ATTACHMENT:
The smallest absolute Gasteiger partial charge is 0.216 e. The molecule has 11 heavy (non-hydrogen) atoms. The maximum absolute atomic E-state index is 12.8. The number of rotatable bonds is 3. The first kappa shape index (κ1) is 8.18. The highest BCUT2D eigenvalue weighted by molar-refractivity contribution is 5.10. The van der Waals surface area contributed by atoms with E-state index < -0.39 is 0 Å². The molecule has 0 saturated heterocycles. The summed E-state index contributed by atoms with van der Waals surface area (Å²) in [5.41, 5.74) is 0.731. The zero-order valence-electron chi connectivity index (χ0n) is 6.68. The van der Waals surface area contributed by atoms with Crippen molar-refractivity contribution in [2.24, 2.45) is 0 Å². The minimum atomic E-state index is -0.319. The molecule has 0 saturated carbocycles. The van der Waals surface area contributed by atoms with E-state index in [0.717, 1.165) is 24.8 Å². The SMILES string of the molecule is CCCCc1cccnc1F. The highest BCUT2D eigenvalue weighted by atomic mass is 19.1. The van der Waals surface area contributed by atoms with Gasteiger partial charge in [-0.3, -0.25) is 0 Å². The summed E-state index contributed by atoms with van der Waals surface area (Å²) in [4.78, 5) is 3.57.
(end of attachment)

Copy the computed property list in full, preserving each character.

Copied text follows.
The smallest absolute Gasteiger partial charge is 0.216 e. The molecule has 11 heavy (non-hydrogen) atoms. The maximum absolute atomic E-state index is 12.8. The number of rotatable bonds is 3. The first kappa shape index (κ1) is 8.18. The highest BCUT2D eigenvalue weighted by molar-refractivity contribution is 5.10. The van der Waals surface area contributed by atoms with E-state index < -0.39 is 0 Å². The molecule has 0 saturated heterocycles. The summed E-state index contributed by atoms with van der Waals surface area (Å²) in [5.41, 5.74) is 0.731. The zero-order valence-electron chi connectivity index (χ0n) is 6.68. The van der Waals surface area contributed by atoms with Crippen molar-refractivity contribution in [2.24, 2.45) is 0 Å². The minimum atomic E-state index is -0.319. The molecule has 0 saturated carbocycles. The van der Waals surface area contributed by atoms with E-state index in [0.717, 1.165) is 24.8 Å². The SMILES string of the molecule is CCCCc1cccnc1F. The highest BCUT2D eigenvalue weighted by atomic mass is 19.1. The van der Waals surface area contributed by atoms with Gasteiger partial charge in [-0.3, -0.25) is 0 Å². The summed E-state index contributed by atoms with van der Waals surface area (Å²) in [4.78, 5) is 3.57.